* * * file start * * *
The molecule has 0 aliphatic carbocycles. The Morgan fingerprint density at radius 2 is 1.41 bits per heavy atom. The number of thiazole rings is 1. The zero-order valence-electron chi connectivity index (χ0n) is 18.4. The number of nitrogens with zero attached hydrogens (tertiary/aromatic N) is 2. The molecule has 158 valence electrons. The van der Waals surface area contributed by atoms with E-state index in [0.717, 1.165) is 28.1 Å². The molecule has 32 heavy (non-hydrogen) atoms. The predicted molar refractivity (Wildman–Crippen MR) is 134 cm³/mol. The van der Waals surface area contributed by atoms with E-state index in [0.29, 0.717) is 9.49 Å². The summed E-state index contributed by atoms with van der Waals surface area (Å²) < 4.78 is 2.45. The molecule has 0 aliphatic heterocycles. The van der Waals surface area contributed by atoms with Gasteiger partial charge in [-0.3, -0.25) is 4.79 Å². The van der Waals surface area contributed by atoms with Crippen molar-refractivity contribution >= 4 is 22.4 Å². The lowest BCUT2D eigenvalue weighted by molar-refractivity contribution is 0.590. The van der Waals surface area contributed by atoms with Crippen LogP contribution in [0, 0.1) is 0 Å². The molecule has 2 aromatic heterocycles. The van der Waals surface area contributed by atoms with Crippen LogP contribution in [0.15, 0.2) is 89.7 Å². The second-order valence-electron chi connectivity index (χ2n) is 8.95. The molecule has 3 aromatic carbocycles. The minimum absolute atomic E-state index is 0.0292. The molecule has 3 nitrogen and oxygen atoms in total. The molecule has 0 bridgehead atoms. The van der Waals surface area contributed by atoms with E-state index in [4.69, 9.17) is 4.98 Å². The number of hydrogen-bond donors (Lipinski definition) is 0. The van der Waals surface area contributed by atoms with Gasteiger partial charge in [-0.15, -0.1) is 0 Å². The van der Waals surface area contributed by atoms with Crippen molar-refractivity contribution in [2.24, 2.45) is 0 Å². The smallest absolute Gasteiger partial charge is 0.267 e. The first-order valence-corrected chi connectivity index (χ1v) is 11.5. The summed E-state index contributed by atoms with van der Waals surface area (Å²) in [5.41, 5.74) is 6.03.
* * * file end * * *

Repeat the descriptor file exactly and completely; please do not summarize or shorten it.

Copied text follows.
The molecule has 0 aliphatic carbocycles. The Morgan fingerprint density at radius 2 is 1.41 bits per heavy atom. The number of thiazole rings is 1. The zero-order valence-electron chi connectivity index (χ0n) is 18.4. The number of nitrogens with zero attached hydrogens (tertiary/aromatic N) is 2. The molecule has 158 valence electrons. The van der Waals surface area contributed by atoms with E-state index in [0.717, 1.165) is 28.1 Å². The molecule has 32 heavy (non-hydrogen) atoms. The predicted molar refractivity (Wildman–Crippen MR) is 134 cm³/mol. The van der Waals surface area contributed by atoms with E-state index in [0.29, 0.717) is 9.49 Å². The summed E-state index contributed by atoms with van der Waals surface area (Å²) < 4.78 is 2.45. The molecule has 0 aliphatic heterocycles. The van der Waals surface area contributed by atoms with Gasteiger partial charge in [-0.3, -0.25) is 4.79 Å². The van der Waals surface area contributed by atoms with Crippen molar-refractivity contribution >= 4 is 22.4 Å². The lowest BCUT2D eigenvalue weighted by molar-refractivity contribution is 0.590. The van der Waals surface area contributed by atoms with Crippen LogP contribution in [0, 0.1) is 0 Å². The molecule has 2 aromatic heterocycles. The van der Waals surface area contributed by atoms with Crippen LogP contribution in [0.15, 0.2) is 89.7 Å². The second-order valence-electron chi connectivity index (χ2n) is 8.95. The molecule has 3 aromatic carbocycles. The minimum absolute atomic E-state index is 0.0292. The molecule has 3 nitrogen and oxygen atoms in total. The molecule has 0 bridgehead atoms. The van der Waals surface area contributed by atoms with E-state index in [4.69, 9.17) is 4.98 Å². The number of hydrogen-bond donors (Lipinski definition) is 0. The van der Waals surface area contributed by atoms with Gasteiger partial charge in [-0.15, -0.1) is 0 Å². The van der Waals surface area contributed by atoms with Crippen molar-refractivity contribution in [2.24, 2.45) is 0 Å². The smallest absolute Gasteiger partial charge is 0.267 e. The first-order valence-corrected chi connectivity index (χ1v) is 11.5. The summed E-state index contributed by atoms with van der Waals surface area (Å²) in [5.41, 5.74) is 6.03.